Participants at this stage would receive a statement annually showing the balance in their account. In addition, the funds would be valued daily and prices would be published in newspapers and online. Workers could multiply their units in a fund by the daily price to monitor their account balance. Accounts holders could shift from one balanced fund to another annually during the early years of the system.

Level Three Investment: More Options. Levels One and Two are designed to keep administrative costs low for workers whose payroll tax investment is small. Thirty million Americans have taxable annual incomes of less than $5,000. For them, 3 percent of payroll is less than $150 a year. However, at some point the accumulation will become large enough to attract funds willing to bid for the individual worker's account. In the same way, today most mutual funds have some required minimum investment (typically $1,000). This is Level Three.

Investors seeking more investment choices will have the option of transferring assets to a qualified account with a financial services company. Level Three investment managers will act as the fiduciary for their product offerings and be subject to government oversight, including a requirement that all funds be invested conservatively in diversified portfolios.

Other Employer Options. Employers need not choose the default option. Instead, they could incur costs on behalf of their employees to ensure that employee funds are accounted for and given access to higher yields more quickly. Employers could send employee funds directly to Level One money market funds, bypassing the Social Security Administration's accounting delays. Employers could also send employee funds directly to individualized Level Two accounts. And if the employer is willing to bear the cost of administering low-dollar amounts, employees might also have direct access to Level Three options – just as they do today with 401(k) accounts.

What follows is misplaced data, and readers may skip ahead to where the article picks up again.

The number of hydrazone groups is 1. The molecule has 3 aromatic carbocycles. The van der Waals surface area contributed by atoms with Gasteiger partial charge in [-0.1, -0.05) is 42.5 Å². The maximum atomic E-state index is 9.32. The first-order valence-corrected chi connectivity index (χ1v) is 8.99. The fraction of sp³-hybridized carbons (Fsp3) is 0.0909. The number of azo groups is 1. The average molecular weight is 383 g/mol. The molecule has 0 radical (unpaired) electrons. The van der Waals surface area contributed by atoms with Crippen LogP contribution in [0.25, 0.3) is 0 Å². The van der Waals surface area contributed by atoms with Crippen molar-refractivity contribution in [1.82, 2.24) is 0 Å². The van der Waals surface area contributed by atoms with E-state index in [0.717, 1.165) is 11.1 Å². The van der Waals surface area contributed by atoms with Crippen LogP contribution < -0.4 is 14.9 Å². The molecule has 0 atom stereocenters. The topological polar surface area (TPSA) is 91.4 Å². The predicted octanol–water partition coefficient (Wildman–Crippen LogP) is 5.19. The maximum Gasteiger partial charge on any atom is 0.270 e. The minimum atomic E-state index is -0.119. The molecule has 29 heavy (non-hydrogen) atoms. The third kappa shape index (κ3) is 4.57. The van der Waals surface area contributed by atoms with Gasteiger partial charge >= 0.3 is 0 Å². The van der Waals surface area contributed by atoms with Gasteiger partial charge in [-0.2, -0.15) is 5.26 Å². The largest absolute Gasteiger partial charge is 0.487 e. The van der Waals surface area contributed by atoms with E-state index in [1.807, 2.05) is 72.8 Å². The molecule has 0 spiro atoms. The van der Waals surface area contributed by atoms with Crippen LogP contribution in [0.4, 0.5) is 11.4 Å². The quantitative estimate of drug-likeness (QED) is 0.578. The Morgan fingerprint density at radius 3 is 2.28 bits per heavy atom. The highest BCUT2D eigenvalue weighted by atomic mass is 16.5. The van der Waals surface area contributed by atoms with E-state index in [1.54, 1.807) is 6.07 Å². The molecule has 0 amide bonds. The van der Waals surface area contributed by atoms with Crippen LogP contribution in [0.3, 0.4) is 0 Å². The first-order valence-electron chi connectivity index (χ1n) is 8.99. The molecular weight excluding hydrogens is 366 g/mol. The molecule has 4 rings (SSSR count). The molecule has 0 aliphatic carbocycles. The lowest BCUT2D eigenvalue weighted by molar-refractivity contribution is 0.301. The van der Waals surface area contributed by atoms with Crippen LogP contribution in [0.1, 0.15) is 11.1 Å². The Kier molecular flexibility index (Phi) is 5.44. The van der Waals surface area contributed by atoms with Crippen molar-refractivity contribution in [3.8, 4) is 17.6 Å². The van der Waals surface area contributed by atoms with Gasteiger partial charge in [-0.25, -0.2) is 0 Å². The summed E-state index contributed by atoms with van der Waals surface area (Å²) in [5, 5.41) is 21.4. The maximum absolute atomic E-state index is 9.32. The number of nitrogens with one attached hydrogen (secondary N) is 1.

Administrative Costs. The principal costs of administration arise from customer service – answering inquiries from account holders through automated systems and live personnel. In estimating total administrative costs for the Employer Default Option, we assume that: (1) the Social Security Administration, at its cost, will provide timely accurate data on each worker; (2) the government will bear the expense of communicating the program to employees; and (3) costs will be assessed as a percent of assets, as is common in the mutual fund industry.

As assets increase, cost as a percent of assets would fall. Assuming a 3 percent contribution from payroll, costs would range from 0.18 percent to 0.34 percent of assets over the first five years, depending on assumptions made.

Conclusion. The cost of administering private Social Security Accounts under this plan will be competitive with existing investment products. For example:

  • The Federal Thrift Plan, often cited as an example of an efficient retirement plan, had an expense ratio of 0.65 percent in its second year.
  • A balanced mutual fund that is currently available has a total cost of about 0.4 percent of assets.

Because of its size, this program will have significant clout and perhaps the ability to demand the lowest prices in the history of financial services.

This Brief Analysis was prepared by NCPA President John C. Goodman.